Praise for the Lord #47
Words: Stephen the Sabaite, c. 800; trans. John Mason Neale, 1862
Music: Henry W. Baker, 1868; harmonized by William Monk, 1868
Stephen the Sabaite (725-794) was born in Palestine, and being orphaned at the age of nine followed his uncle Zechariah into the monastery of Mar Sabas.(Lamoureaux,8) Reaching adulthood, Stephen chose the monastic life and followed his natural scholarly bent. He was known to spend the weekdays in study in his cell under a vow of silence, speaking to others only on weekends. He was particularly noted for his encouragement to those struggling in their faith.(Lamoureaux,12) As a man who loved solitude, he nonetheless divided his time in later years between his brethren in different areas of Palestine, alternating with months spent alone in the wilderness.(Lamoureaux,18)
One of the chief distinctions between the liturgies of East and West is that the early liturgies of Catholicism underwent a process of unification and standardization from the time of Pope Gregory (from whom the term "Gregorian chant") through the era of Charlemagne, then a further redaction by the Council of Trent in the 16th century. The Orthodox churches, however, having no such single central authority, continued to add to their heritage of worship music with many overlapping layers of practices from different times and place and much regional variation. During the 19th century English hymnologists began to tap into this rich vein of poetry, one of the chief among them being John Mason Neale (1818-1866), discussed more fully in the post on All Glory, Laud, and Honor. Neale's translation "Art thou weary?" is loosely inspired by Stephen's Kopon te kai kamaton, as tended to be his practice. Neale's work, on the other hand, has the advantage of his deep understanding and appreciation of the style of the medieval Orthodox hymnists.(Wellesz,176n.)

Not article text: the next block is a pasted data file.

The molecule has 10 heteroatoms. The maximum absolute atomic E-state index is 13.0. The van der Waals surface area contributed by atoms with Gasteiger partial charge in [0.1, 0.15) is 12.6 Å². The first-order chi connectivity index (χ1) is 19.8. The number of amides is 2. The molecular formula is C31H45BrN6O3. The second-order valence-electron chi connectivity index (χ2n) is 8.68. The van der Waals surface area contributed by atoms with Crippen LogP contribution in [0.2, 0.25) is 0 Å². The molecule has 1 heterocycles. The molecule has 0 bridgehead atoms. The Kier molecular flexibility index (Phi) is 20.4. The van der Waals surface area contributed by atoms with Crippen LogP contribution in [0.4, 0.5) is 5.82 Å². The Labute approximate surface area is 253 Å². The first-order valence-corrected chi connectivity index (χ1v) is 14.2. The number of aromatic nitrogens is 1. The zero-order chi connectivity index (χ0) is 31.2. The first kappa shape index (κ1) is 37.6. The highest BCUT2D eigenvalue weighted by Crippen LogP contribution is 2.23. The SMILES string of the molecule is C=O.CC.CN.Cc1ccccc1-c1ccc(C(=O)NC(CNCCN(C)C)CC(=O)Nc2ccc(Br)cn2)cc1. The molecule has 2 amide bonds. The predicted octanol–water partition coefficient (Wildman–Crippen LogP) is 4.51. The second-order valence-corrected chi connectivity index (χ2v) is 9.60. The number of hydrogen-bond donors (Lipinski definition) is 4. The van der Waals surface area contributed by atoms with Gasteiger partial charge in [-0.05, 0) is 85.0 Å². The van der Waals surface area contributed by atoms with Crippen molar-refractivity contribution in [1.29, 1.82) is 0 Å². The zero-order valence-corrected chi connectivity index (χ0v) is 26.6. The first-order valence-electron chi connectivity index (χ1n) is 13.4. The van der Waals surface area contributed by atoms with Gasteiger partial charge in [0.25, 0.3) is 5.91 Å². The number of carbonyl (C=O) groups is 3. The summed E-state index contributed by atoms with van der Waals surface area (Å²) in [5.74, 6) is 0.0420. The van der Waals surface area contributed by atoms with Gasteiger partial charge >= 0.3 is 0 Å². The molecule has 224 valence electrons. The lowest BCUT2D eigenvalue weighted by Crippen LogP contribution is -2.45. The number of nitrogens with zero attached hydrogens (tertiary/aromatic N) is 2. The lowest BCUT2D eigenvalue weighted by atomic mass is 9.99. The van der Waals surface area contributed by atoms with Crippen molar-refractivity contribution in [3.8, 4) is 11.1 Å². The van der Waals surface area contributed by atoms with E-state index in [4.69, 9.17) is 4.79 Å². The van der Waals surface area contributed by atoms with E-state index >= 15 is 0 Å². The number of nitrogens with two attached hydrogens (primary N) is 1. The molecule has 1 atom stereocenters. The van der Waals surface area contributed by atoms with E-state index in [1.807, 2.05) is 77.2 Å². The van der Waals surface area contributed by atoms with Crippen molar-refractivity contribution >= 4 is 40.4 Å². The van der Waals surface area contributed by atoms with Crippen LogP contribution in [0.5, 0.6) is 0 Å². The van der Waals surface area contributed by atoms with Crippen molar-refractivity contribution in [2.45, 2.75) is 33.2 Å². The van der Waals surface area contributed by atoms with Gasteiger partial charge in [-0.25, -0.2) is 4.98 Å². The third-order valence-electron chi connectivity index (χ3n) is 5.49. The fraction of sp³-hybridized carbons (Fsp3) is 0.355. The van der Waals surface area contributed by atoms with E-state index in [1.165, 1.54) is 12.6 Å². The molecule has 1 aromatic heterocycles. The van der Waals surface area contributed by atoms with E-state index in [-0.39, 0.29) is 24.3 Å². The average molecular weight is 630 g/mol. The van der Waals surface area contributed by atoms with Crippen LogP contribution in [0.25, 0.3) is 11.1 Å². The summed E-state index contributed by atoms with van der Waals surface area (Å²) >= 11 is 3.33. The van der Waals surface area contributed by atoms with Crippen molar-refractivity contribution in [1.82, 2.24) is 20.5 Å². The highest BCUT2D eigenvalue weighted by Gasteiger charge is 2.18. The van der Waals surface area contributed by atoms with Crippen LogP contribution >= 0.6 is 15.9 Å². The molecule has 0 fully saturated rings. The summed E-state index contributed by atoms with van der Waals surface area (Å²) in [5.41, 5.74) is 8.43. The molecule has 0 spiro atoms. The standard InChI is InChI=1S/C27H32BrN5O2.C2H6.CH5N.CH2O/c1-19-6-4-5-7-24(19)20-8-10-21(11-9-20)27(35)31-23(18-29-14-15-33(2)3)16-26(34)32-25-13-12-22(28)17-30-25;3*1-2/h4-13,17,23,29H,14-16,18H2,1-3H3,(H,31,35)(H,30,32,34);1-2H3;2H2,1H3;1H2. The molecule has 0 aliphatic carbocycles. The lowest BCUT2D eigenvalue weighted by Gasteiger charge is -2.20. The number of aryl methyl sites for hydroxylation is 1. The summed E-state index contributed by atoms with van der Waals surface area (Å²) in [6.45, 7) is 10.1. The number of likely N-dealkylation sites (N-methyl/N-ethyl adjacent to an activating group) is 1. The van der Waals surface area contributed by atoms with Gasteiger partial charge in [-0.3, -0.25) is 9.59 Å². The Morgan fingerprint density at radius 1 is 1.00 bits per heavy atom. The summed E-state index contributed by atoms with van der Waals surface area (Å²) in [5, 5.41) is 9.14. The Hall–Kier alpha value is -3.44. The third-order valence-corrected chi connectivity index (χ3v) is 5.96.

This hymn, whether from the hand of Stephen or Neale, poses and answers a series of questions between faith and doubt in the mind of a believer:
Art thou weary, art thou languid,
Art thou sore distressed?
“Come to Me,” saith One, “and coming,
Be at rest.”
The first stanza is inspired by Christ's statement of invitation:
Come to me, all who labor and are heavy laden, and I will give you rest. Take my yoke upon you, and learn from me, for I am gentle and lowly in heart, and you will find rest for your souls. For my yoke is easy, and my burden is light." (Matthew 11:28-30)
On the face of it, this statement might seem to be at odds with some of Christ's other comments on the price of following Him. Take for example His "limited commission" to the apostles in Matthew chapter 18:
"Behold, I am sending you out as sheep in the midst of wolves, so be wise as serpents and innocent as doves. Beware of men, for they will deliver you over to courts and flog you in their synagogues, and you will be dragged before governors and kings for my sake, to bear witness before them and the Gentiles...(v.16-18)
"Brother will deliver brother over to death, and the father his child, and children will rise against parents and have them put to death, and you will be hated by all for my name's sake...(v.21-22)
"Do not think that I have come to bring peace to the earth. I have not come to bring peace, but a sword. For I have come to set a man against his father, and a daughter against her mother, and a daughter-in-law against her mother-in-law. And a person's enemies will be those of his own household. Whoever loves father or mother more than Me is not worthy of Me, and whoever loves son or daughter more than Me is not worthy of Me. And whoever does not take his cross and follow Me is not worthy of Me."(v.34-38)
This is tough, no-nonsense language about the challenges and opposition a Christian must expect to face. But interspersed within the very same passage we find some of Christ's most comforting and uplifting promises as well.
"When they deliver you over, do not be anxious how you are to speak or what you are to say, for what you are to say will be given to you in that hour...(v.19)
"But the one who endures to the end will be saved...(v.22b)
"So have no fear of them, for nothing is covered that will not be revealed, or hidden that will not be known...(v.26)